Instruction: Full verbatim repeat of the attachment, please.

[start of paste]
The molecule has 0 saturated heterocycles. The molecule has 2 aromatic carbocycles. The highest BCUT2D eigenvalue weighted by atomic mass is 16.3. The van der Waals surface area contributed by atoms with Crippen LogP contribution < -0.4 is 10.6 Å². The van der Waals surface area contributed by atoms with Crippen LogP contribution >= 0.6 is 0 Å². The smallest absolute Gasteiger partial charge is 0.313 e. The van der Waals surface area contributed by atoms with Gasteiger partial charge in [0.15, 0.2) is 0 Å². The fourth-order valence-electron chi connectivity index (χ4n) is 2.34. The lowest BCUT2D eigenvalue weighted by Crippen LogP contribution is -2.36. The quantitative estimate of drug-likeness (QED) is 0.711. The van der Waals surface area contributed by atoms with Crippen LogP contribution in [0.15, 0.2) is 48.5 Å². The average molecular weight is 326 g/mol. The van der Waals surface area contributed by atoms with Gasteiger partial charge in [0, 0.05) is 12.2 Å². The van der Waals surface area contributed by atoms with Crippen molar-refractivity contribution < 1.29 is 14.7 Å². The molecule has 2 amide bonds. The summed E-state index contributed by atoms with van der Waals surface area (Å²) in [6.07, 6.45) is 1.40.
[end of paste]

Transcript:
The molecule has 0 saturated heterocycles. The molecule has 2 aromatic carbocycles. The highest BCUT2D eigenvalue weighted by atomic mass is 16.3. The van der Waals surface area contributed by atoms with Crippen LogP contribution < -0.4 is 10.6 Å². The van der Waals surface area contributed by atoms with Crippen LogP contribution >= 0.6 is 0 Å². The smallest absolute Gasteiger partial charge is 0.313 e. The van der Waals surface area contributed by atoms with Gasteiger partial charge in [0.15, 0.2) is 0 Å². The fourth-order valence-electron chi connectivity index (χ4n) is 2.34. The lowest BCUT2D eigenvalue weighted by Crippen LogP contribution is -2.36. The quantitative estimate of drug-likeness (QED) is 0.711. The van der Waals surface area contributed by atoms with Crippen LogP contribution in [0.15, 0.2) is 48.5 Å². The average molecular weight is 326 g/mol. The van der Waals surface area contributed by atoms with Gasteiger partial charge in [0, 0.05) is 12.2 Å². The van der Waals surface area contributed by atoms with Crippen molar-refractivity contribution < 1.29 is 14.7 Å². The molecule has 2 amide bonds. The summed E-state index contributed by atoms with van der Waals surface area (Å²) in [6.07, 6.45) is 1.40.